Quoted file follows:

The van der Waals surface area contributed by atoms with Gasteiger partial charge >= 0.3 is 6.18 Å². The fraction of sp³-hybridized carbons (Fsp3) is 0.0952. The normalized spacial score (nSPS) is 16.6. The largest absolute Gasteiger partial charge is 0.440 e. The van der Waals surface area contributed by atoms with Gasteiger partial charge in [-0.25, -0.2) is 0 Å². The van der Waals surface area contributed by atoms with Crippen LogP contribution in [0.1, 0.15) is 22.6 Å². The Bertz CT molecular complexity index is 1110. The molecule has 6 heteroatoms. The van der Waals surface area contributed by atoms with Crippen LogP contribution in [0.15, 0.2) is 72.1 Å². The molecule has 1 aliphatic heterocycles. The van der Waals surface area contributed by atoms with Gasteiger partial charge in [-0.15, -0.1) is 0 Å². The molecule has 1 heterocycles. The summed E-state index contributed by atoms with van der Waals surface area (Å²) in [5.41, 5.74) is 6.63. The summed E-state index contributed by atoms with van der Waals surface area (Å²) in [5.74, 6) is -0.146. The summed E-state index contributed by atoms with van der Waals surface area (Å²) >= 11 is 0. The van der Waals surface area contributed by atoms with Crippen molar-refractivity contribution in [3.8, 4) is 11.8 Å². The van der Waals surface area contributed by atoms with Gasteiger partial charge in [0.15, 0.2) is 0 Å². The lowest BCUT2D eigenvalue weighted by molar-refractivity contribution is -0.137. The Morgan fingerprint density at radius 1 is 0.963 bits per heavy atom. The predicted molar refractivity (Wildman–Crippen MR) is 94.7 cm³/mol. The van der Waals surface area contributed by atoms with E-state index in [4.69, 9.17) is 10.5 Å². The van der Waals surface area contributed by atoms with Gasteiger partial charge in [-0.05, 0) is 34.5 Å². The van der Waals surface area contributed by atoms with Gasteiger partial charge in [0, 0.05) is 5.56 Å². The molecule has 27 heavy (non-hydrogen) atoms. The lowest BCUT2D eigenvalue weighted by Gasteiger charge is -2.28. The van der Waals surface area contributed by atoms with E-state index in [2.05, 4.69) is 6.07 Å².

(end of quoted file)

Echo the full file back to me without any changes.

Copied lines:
The van der Waals surface area contributed by atoms with Gasteiger partial charge >= 0.3 is 6.18 Å². The fraction of sp³-hybridized carbons (Fsp3) is 0.0952. The normalized spacial score (nSPS) is 16.6. The largest absolute Gasteiger partial charge is 0.440 e. The van der Waals surface area contributed by atoms with Gasteiger partial charge in [-0.25, -0.2) is 0 Å². The van der Waals surface area contributed by atoms with Crippen LogP contribution in [0.1, 0.15) is 22.6 Å². The Bertz CT molecular complexity index is 1110. The molecule has 6 heteroatoms. The van der Waals surface area contributed by atoms with Crippen LogP contribution in [0.15, 0.2) is 72.1 Å². The molecule has 1 aliphatic heterocycles. The van der Waals surface area contributed by atoms with Gasteiger partial charge in [-0.15, -0.1) is 0 Å². The molecule has 1 heterocycles. The summed E-state index contributed by atoms with van der Waals surface area (Å²) in [5.41, 5.74) is 6.63. The summed E-state index contributed by atoms with van der Waals surface area (Å²) in [5.74, 6) is -0.146. The summed E-state index contributed by atoms with van der Waals surface area (Å²) >= 11 is 0. The van der Waals surface area contributed by atoms with Crippen molar-refractivity contribution in [3.8, 4) is 11.8 Å². The van der Waals surface area contributed by atoms with Gasteiger partial charge in [0.15, 0.2) is 0 Å². The lowest BCUT2D eigenvalue weighted by molar-refractivity contribution is -0.137. The Morgan fingerprint density at radius 1 is 0.963 bits per heavy atom. The predicted molar refractivity (Wildman–Crippen MR) is 94.7 cm³/mol. The van der Waals surface area contributed by atoms with E-state index in [4.69, 9.17) is 10.5 Å². The van der Waals surface area contributed by atoms with Gasteiger partial charge in [-0.05, 0) is 34.5 Å². The van der Waals surface area contributed by atoms with Gasteiger partial charge in [0, 0.05) is 5.56 Å². The molecule has 27 heavy (non-hydrogen) atoms. The lowest BCUT2D eigenvalue weighted by Gasteiger charge is -2.28. The van der Waals surface area contributed by atoms with E-state index in [2.05, 4.69) is 6.07 Å².